THE BLOG

Enslaved by Ignorance

02/10/2015 14:09 BST | Updated 01/10/2016 10:12 BST

Before I start I want to declare an interest, my dad was born in Jamaica which I guess means that if you took some of my DNA you might be able to trace my ancestry back to a person who was owned by another person. Even now I find it really difficult to come to terms with the idea that someone who I am directly descended from was a slave. My Grandpa even told me that he grew up right next to the actual sugar plantation where our family were once listed as part of the inventory.

This week we saw the PM make an official visit to Jamaica and announced that the UK would be spending £25million on a new prison so he can more easily lock Jamaican deportees up (charming that this was his big priority). Now after what I have said about my family's slave heritage you'd imagine that when I heard that Portia Simpson-Miller the Jamaican PM had called for the UK to pay reparations to the Island as an apology for slavery that I would probably be supportive of the idea, well you would be wrong.

There are two reasons why I don't think that money should be paid to Jamaica the first is complex and probably for another blog post but I find it extremely hard to trust the politicians of a country where parties openly fund drug barons in exchange for them getting the vote out, to correctly redistribute the money into much needed infrastructure and public service projects.

The second reason though is simpler, it won't actually do anything for Jamaicans.

I believe that the answer here has to be about education.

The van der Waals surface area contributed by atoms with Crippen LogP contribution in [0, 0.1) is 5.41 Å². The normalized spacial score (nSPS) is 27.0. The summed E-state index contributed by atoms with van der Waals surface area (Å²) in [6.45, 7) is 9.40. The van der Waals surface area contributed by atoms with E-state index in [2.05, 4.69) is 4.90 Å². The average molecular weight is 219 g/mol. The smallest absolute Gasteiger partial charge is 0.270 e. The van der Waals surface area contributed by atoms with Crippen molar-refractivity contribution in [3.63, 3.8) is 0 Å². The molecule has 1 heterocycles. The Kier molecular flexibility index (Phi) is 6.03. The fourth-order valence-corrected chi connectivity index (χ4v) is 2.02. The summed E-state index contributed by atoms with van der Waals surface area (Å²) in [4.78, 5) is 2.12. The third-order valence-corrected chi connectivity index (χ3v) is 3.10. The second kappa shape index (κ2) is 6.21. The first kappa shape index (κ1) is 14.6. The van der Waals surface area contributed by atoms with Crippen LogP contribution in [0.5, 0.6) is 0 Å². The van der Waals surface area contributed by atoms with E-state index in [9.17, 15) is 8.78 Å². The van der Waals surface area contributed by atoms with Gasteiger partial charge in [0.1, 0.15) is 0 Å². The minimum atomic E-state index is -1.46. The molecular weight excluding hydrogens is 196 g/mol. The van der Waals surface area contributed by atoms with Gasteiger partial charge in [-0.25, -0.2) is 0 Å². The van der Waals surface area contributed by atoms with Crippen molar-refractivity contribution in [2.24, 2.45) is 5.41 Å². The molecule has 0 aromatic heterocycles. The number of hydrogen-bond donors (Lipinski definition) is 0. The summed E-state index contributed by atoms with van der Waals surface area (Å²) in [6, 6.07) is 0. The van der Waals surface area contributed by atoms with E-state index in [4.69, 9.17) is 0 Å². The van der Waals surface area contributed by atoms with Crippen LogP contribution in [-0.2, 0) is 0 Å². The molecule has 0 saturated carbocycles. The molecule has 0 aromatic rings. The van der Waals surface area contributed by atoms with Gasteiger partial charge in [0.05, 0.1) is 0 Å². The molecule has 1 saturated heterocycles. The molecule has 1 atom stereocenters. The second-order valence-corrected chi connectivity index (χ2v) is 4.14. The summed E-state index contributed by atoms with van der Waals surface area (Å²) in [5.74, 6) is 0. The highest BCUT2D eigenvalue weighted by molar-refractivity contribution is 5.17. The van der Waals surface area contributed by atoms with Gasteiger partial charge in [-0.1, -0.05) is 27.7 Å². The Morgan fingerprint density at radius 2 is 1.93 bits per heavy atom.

There are no people alive who remember the horrors of slavery. There are no families who even have the stories of a family member who was around. My slave heritage is now just a small but incredibly horrible part of human history, but we should never ever be allowed to forget it.

I never learned anything at school about slavery other than about a very nice story about a wonderful British gentleman called William Wilberforce and the Royal Navy patrolling the Gold Coast of Africa to scare off slavers and thus protecting the world from the horrors of slavery. Sadly, as nice as that makes the British looks to a young lad in his early teens, the reality is clearly that Britain was no angel.

We need our children to be taught about the realities of history, that Britain did enslave people. That those people's descendants are now here in the UK and attending our schools. The best reparation the Caribbean community can receive is an honest account of slavery in our national curriculum, we need to talk about the evils committed by our British compatriots all those years ago.

Simply throwing money at former colonies will have no real impact. Saying sorry is a complete waste of time. The answer has to be education and that education must contain some of the more inconvenient truths about British History. It should teach us what the grand city centres of Bristol, Liverpool and Glasgow are built on; it should encourage young people from all backgrounds to consider history as something much more powerful than the tool of nationalist fantasy. History is freedom from our past but if we only receive half of the story we run the risk of being enslaved by a lack of knowledge. That is why young people and in in particular young 2nd generation Jamaican people feel powerless and angry, because we are never provided with the tool kit to understand ourselves.

As a second generation Jamaican, born here in Britain I am proud of all aspects of my heritage. I just think I would be prouder still if we were brave enough as a society to tell the real stories.